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Lightning rebound at home with win over Blue Jackets

Nikita Kucherov’s four-point game paces Tampa Bay’s first victory in its past three contests.
 
Lightning right wing Nikita Kucherov (86) celebrates after beating Columbus Blue Jackets goaltender Elvis Merzlikins (90) for the first of his two goals Tuesday night at Amalie Arena.
Lightning right wing Nikita Kucherov (86) celebrates after beating Columbus Blue Jackets goaltender Elvis Merzlikins (90) for the first of his two goals Tuesday night at Amalie Arena. [ DIRK SHADD | Times ]
Published Jan. 11, 2023|Updated Jan. 11, 2023

TAMPA — One of the lessons of learning how to play with Nikita Kucherov: Keep your stick on the ice, and he’ll find you.

The Lightning right wing, just named to his fourth career All-Star Game on Thursday, plays a chess match with defenders. What move will he make with the puck on his stick? When he winds up for a shot, he’s just as likely to touch-pass it to an open teammate or, in Nick Paul’s case, rifle the puck right off your blade for a redirection into the back of the net.

“When you’re on the ice with him, you expect the unexpected,” Paul said. “I mean, he didn’t look at me once and it’s right on my tape.”

Kucherov rarely does the same thing twice, and with the Lightning leading by a goal midway through the first period Tuesday night against Columbus, his initial shot from above the right circle was blocked. But the puck cycled back to him, giving Kucherov another look from the same spot.

Again, Kucherov raised his stick high over his head before pinpointing the puck right off Paul’s stick as he cut toward the front of the net, leaving Blue Jackets goaltender Elvis Merzlikins helpless on his backside.

Paul’s goal was the first of three power-play goals for the Lightning and part of a four-point night for Kucherov, who had two goals and two assists as Tampa Bay beat Columbus 6-3 at Amalie Arena.

“It’s so deceptive,” Paul said of Kucherov’s shot. “When you’re playing on the PK there, you don’t really know what he’s gonna do. You get in the shot lane, and then then next thing you know my stick’s open, he slides it right across without even looking. He’s a special player.”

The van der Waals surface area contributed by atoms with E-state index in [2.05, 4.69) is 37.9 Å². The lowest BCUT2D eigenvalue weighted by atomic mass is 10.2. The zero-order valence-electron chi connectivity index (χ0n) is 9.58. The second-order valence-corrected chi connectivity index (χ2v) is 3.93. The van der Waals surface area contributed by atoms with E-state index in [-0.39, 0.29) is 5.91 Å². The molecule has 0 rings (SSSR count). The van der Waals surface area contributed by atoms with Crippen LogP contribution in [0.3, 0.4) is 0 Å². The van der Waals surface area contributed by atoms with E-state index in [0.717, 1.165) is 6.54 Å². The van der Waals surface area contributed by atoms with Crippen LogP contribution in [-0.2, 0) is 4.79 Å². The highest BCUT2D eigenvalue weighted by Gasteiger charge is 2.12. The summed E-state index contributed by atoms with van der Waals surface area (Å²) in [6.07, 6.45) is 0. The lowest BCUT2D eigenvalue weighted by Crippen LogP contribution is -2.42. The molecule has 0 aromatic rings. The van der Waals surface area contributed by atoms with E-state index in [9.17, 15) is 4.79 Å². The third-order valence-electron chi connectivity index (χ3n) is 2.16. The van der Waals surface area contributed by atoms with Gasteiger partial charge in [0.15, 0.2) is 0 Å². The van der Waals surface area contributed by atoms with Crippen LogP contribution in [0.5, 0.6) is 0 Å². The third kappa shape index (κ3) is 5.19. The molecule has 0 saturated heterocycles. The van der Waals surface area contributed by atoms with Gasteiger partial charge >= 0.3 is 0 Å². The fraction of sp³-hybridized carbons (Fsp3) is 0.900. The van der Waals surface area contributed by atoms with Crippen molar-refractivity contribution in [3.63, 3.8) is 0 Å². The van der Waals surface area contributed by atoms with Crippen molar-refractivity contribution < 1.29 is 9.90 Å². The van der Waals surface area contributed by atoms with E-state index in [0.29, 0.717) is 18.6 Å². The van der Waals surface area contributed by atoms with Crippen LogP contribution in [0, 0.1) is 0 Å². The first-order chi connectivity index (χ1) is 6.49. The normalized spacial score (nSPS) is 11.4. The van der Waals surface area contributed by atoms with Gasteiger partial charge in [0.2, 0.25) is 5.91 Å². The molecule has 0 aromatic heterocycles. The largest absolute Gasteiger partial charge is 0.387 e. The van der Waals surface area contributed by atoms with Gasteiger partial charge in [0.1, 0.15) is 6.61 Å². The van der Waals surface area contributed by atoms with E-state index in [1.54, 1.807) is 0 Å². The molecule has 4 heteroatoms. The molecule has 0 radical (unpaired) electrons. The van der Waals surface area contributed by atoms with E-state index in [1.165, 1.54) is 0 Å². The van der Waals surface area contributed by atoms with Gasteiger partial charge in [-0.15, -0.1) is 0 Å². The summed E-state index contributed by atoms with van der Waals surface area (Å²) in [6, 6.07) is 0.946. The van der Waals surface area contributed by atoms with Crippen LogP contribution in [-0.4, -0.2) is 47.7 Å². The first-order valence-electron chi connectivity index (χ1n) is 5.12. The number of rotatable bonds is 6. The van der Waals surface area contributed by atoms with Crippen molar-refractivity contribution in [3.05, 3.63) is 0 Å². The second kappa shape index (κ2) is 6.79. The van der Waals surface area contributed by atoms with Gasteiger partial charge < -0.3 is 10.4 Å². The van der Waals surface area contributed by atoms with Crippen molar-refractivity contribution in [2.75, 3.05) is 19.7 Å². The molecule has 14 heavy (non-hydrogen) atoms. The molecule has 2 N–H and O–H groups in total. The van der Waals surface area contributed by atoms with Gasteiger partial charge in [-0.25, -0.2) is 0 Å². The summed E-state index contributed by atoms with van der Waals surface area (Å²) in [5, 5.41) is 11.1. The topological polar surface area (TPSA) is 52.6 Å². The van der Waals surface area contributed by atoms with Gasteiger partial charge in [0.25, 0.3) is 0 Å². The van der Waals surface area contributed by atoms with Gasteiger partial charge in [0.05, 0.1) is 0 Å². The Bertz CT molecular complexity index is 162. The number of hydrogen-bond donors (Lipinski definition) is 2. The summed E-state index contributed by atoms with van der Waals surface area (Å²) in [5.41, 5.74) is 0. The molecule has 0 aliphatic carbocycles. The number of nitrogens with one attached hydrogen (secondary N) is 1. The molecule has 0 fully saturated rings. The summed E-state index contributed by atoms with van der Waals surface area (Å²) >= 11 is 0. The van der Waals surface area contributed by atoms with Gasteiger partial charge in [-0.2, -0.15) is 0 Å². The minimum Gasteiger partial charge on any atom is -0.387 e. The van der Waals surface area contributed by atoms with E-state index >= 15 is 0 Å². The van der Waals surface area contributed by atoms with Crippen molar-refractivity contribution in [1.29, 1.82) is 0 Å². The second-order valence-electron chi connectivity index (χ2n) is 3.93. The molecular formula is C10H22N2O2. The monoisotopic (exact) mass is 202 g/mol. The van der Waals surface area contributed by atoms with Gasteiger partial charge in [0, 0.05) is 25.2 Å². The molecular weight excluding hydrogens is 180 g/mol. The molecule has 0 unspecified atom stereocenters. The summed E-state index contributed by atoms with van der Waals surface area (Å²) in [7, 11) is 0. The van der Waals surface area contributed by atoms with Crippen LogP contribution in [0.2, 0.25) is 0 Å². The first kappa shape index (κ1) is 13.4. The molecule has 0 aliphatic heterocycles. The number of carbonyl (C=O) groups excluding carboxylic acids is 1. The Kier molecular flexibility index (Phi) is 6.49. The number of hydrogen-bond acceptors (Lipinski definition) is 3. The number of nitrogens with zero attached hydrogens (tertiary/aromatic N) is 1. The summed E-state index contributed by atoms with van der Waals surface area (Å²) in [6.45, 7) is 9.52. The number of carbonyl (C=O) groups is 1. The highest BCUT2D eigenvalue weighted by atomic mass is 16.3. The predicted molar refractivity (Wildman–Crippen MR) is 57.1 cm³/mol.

The Lightning (25-13-1, 51 points) rebounded from a hard-to-swallow loss Friday in Winnipeg, a game in which their own mistakes — costly turnovers and ill-timed penalties that led to two 5-on-3 goals against them — cost them the game.

Tampa Bay allowed just one power play on Tuesday, dominated possession time and outshot Columbus 46-23, including a 21-6 margin in a first period that saw it take a 2-0 lead. But it was far from a perfect night. The Lightning allowed two even-strength goals in the third, gift-wrapping an open shot in the slot for Columbus defenseman Tim Berni 4:35 into the period to make it a 3-2 game.

“I thought for two periods, we were good,” said forward Vladislav Namestnikov, who gave the Lightning a 3-1 lead midway through the second by creating a breakaway coming off the bench and burying a backhand shot.

“We weren’t really turning the puck over, but in the third we made a couple of mistakes that ended up in our net. But other than that, I thought it was a pretty clean game. We have to continue working and cleaning up the rest of those mistakes we’re making.”

After Berni’s goal, the Lightning rebounded with power-play goals by Kucherov and Brayden Point, and added an even-strength goal from Ross Colton.

But allowing a third goal after a Kucherov turnover in the neutral zone gave Kirill Marchenko a breakaway that he converted on his second-shot opportunity didn’t sit well in the end. After Marchenko’s goal, Lightning goaltender Andrei Vasilevskiy (20 saves) broke his stick in frustration.

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“Did we improve on some of the things we wanted to improve on?” Lightning coach Jon Cooper said. “Yeah, we took a heck of a lot less penalties (Tuesday) But our goal is to win the hockey game, and our goal is to make sure our team is playing as best we possibly can.

“And I thought a lot of the things we did (Tuesday) were excellent. But you watch some of the goals go into the net like they did (Tuesday), just how we played them with an urgency in some situations, I think we can get a little bit better than that.”

After losing two of three on their just-completed road trip, the Lightning halted their skid back at home. They won their eighth straight home game and improved to 16-4-1 at Amalie Arena this season. They host Vancouver Thursday before a five-game trip takes them to St. Louis and Seattle, and through western Canada.

“We knew that wasn’t our best showing on the road, and we’ve got to get back to our hockey,” Paul said. “We can’t be giving up points like that. It all starts at home, and then going onto the road. So this week’s a big week for us. Really getting back to playing a full 60 minutes, not turning pucks over, coming together as a group and just playing as a team.”

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